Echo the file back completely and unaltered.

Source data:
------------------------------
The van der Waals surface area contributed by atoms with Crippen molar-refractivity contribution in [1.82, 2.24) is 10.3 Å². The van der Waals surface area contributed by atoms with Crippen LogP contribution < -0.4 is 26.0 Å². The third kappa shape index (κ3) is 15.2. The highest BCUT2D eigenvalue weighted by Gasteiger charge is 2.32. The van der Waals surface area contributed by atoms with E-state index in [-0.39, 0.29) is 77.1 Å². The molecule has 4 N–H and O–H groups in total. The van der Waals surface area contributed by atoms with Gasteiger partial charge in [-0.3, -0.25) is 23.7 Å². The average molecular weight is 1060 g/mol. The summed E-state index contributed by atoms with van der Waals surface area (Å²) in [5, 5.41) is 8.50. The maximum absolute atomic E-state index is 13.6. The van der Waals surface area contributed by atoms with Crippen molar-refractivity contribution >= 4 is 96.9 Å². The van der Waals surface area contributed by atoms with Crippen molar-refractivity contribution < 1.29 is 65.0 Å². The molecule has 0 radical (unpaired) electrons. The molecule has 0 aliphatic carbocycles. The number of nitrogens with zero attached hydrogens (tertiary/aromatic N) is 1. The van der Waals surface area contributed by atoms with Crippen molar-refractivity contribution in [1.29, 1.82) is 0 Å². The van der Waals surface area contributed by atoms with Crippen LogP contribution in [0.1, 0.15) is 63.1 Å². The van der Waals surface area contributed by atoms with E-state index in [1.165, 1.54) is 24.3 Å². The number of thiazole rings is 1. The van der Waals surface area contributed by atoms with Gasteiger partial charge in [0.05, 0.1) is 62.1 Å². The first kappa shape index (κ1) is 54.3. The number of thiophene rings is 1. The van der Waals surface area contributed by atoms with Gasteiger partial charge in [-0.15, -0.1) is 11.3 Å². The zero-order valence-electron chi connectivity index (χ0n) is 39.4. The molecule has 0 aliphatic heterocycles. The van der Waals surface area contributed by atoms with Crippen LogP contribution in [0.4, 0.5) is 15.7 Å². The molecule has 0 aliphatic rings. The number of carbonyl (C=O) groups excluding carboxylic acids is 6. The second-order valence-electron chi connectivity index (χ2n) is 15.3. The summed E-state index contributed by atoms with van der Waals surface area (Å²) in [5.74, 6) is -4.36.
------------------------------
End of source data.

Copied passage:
The van der Waals surface area contributed by atoms with Crippen molar-refractivity contribution in [1.82, 2.24) is 10.3 Å². The van der Waals surface area contributed by atoms with Crippen LogP contribution < -0.4 is 26.0 Å². The third kappa shape index (κ3) is 15.2. The highest BCUT2D eigenvalue weighted by Gasteiger charge is 2.32. The van der Waals surface area contributed by atoms with E-state index in [-0.39, 0.29) is 77.1 Å². The molecule has 4 N–H and O–H groups in total. The van der Waals surface area contributed by atoms with Gasteiger partial charge in [-0.3, -0.25) is 23.7 Å². The average molecular weight is 1060 g/mol. The summed E-state index contributed by atoms with van der Waals surface area (Å²) in [5, 5.41) is 8.50. The maximum absolute atomic E-state index is 13.6. The van der Waals surface area contributed by atoms with Crippen molar-refractivity contribution >= 4 is 96.9 Å². The van der Waals surface area contributed by atoms with Crippen molar-refractivity contribution < 1.29 is 65.0 Å². The molecule has 0 radical (unpaired) electrons. The molecule has 0 aliphatic carbocycles. The number of nitrogens with zero attached hydrogens (tertiary/aromatic N) is 1. The van der Waals surface area contributed by atoms with Crippen molar-refractivity contribution in [1.29, 1.82) is 0 Å². The van der Waals surface area contributed by atoms with Crippen LogP contribution in [0.1, 0.15) is 63.1 Å². The van der Waals surface area contributed by atoms with E-state index in [1.165, 1.54) is 24.3 Å². The number of thiazole rings is 1. The van der Waals surface area contributed by atoms with Gasteiger partial charge in [0.05, 0.1) is 62.1 Å². The first kappa shape index (κ1) is 54.3. The number of thiophene rings is 1. The van der Waals surface area contributed by atoms with Gasteiger partial charge in [-0.15, -0.1) is 11.3 Å². The zero-order valence-electron chi connectivity index (χ0n) is 39.4. The molecule has 0 aliphatic heterocycles. The van der Waals surface area contributed by atoms with Crippen LogP contribution in [0.4, 0.5) is 15.7 Å². The molecule has 0 aliphatic rings. The number of carbonyl (C=O) groups excluding carboxylic acids is 6. The second-order valence-electron chi connectivity index (χ2n) is 15.3. The summed E-state index contributed by atoms with van der Waals surface area (Å²) in [5.74, 6) is -4.36.